In many cases when you read a novel you may find comparisons between the "fictional" society and your realistic one. The author may concsciously or unconsciously create similarities between these two worlds. The novelist can forsee the future and write according to this vision.
Brave New World, a novel by Aldous Huxley was written at a tine in history when war had ravaged much of the nation, Depression was blanketing society, and people's wills were being put to the test. Science had become an overwhelming force for better or for worse. People had witnessed science saving and preventing millions of lives with vaccinations and such, but on the contrary, had also witnessed it kill with horrifying "factory-like" efficiency in WW I (the age of machine guns and chemical warfare). Brave New World is not intended to be a happy book, it is more Huxley's way of describing what he believes is coming to us. He is basically saying, "This is our future". Huxley's writings are known for dealing with conflicts between the interest of the individual and the interests of society. Brave New World addresses this conflict in a fictional future (approximately 500 years into the future) in which free will and individuality have been sacrificed to achieve complete social stability.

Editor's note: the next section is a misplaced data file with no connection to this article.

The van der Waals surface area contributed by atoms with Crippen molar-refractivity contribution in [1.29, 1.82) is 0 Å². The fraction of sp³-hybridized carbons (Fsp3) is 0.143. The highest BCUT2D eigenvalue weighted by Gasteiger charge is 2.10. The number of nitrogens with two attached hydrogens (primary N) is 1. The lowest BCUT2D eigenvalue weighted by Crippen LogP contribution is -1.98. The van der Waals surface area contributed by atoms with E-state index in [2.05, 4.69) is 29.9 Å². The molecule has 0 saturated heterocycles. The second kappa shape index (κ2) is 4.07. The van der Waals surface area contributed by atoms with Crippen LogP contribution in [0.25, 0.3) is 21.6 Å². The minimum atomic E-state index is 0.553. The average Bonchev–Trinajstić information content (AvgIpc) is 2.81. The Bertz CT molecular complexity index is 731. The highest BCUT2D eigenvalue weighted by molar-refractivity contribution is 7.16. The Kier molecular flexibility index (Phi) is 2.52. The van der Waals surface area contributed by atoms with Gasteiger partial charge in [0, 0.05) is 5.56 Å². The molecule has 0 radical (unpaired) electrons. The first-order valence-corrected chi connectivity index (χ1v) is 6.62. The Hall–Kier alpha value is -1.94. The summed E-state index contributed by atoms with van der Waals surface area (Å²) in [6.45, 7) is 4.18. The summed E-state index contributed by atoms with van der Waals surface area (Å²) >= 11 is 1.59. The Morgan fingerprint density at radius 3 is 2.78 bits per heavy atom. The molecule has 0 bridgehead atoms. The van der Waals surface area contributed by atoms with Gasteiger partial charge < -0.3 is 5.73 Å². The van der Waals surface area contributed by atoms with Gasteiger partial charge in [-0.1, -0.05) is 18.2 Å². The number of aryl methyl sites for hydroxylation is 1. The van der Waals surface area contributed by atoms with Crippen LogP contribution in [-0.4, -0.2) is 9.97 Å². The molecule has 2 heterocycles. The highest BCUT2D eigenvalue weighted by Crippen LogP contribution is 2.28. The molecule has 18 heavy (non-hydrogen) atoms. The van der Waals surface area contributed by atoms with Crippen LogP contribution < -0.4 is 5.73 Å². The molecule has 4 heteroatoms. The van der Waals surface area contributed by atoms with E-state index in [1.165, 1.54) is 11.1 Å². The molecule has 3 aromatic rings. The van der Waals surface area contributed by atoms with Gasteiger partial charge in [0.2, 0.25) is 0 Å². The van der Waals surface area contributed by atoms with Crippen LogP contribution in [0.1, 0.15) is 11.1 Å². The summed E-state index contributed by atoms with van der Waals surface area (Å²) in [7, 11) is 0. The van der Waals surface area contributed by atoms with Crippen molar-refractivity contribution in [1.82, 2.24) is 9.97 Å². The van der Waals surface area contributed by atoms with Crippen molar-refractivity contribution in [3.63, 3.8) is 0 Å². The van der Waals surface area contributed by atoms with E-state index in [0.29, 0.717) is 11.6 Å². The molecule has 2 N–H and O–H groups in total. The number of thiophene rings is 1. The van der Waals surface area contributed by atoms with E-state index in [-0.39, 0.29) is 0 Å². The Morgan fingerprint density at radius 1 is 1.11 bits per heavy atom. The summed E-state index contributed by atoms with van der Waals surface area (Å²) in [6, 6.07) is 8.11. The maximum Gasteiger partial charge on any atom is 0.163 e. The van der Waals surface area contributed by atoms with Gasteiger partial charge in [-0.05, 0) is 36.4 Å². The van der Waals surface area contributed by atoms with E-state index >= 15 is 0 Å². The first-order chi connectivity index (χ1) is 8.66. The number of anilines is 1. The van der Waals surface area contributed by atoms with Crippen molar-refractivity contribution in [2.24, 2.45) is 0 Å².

Brave New World also dramatizes the conflict between scientific Theory and religion. Science is portrayed as religion as the "manifestations of self-evident truths". Henry Ford is used as the religious outlet for the World State. He represents a religion that allows the World State rulers to rob the people of their individuality in the name of progress and stability. This worship serves as a metaphor for the dangers of using science to produce and justify sweeping ideology governing social relations. I do not believe that Huxley is criticizing religion directly, but instead targeting those who use it to justify unequal social relations.